C. This is also an anti-capitalist issue, thereby making it even more fraught with racism and imperialism. In addition to being backed by a military state, the fossil fuel industry is a pinnacle of capitalism, a system that originated with resource extraction from colonized countries. Even RWBs know about capitalism, right? We don’t have to go into a long explanation of this, right? To make it short: capitalism is an economic model that depends on perpetual growth, i.e. perpetual extraction, fracking, burning, using; it is in no way a sustainable model, and it has no room in its internal logic for accountability to people (except corporations, which are now, apparently, “people”). Capitalism is BEST FRIENDS with white supremacy and colonialism. We don’t need to say more, right?
Example 1: The BP Gulf Oil spill decimated the livelihoods of a historically black community of oystermen in Pointe A La Hache. The community has historical roots in sharecropping, and is the perfect example of the systems of race, capitalism, and fossil fuel extraction coming together to commit violence against oppressed people.
Example 2: Communities in the South Bronx are struggling RIGHT NOW against corporations like Fresh Direct to stop further pollution to build a more environmentally just community.
D. POC, poor people, indigenous people, and the global south have been leading movements for climate justice. While RWBs be runnin around at Whole Foods, directly impacted people have been putting their lives down for this work. People with an investment in maintaining their power have historically never let go of that power unless made to do so by people demanding accountability for extraction and abuse. Movements for social change owe their foundations to these people.
Example 1: In the 1960s, indigenous people led the struggle against the Trans-Alaska Pipeline; today, indigenous people are also at the forefront of struggles against Keystone XL.
Example 2: Fossil Fuel Divest started as a solidarity movement with frontline coal mining communities in Appalachia (thank you to NYU Divest for this example!)
E. We, as people living within the United States, have a deep responsibility to hold our institutions accountable. We can do this in solidarity with those most deeply impacted by the climate crisis and imperialism, or we can perpetuate violence by not even acknowledging it. We’re talking about development justice. Watch the video. It’s excellent.
We’re going to stop this here even though we could go on. For days. For months. We could construct whole courses, campaigns, movements, around each of these points.
Congrats to Divest again on taking a step towards achieving some measure of accountability.
To the RWBs–this is hard enough without y’all running around making IEC womyn frustrated with your ignorance. Stop it please.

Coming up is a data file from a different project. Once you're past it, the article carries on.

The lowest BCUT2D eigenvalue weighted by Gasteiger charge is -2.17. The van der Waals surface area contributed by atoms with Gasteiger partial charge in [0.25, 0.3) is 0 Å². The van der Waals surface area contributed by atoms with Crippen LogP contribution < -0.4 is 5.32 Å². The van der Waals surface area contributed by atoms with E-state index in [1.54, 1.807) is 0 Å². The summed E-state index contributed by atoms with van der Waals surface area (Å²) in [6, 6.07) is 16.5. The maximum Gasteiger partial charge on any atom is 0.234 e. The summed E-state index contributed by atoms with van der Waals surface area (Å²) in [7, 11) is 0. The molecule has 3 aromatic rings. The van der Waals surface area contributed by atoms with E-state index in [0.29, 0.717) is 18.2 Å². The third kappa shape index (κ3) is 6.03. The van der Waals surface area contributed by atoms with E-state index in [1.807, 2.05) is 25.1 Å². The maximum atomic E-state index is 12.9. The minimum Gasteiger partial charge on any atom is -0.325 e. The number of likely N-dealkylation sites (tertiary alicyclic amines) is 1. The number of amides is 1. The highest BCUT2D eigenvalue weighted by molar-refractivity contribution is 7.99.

Let us know if you want to talk some more at firstname.lastname@example.org. Or Facebook or Twitter or something.
Last but not least: this is our official support statement for NYUDivest:
We see the climate crisis as intrinsically tied to colonialism, racism, and capitalism. These systems work in tandem to oppress people of color by taking resources from poor and non-European communities to fuel power and privilege. We must divest for those who grow up in food deserts and asthma-ridden neighborhoods like the South Bronx; for the communities of color acutely devastated by Hurricanes Katrina and Sandy; for farmers repeatedly devastated by typhoons in the Philippines; for those fighting for development justice and alternatives to coal power in places like South Africa; for the indigenous communities laying down their lives to fight the Keystone XL Pipeline. This is a global human rights issue that affects historically oppressed communities everywhere. IEC is accountable to such communities, and one of the most effective ways to stop the accumulation of resources is to divest.
We therefore support NYU Divest’s campaign that calls on NYU to divest $139 million from the fossil fuel industry and to cut ties with corporations that finance the climate crisis and perpetuate imperial power. We believe that NYU and other institutions of higher education have a social and moral responsibility to prioritize the futures of their students and their communities. We also believe that because of the privilege that we have in the United States, we are accountable to the “developing” world and to indigenous people to stop extracting resources for profit. We call on NYU to not remain complicit in this environmental injustice and to uphold human rights, whether they be the right to access education or live in affirming, uncontaminated environments.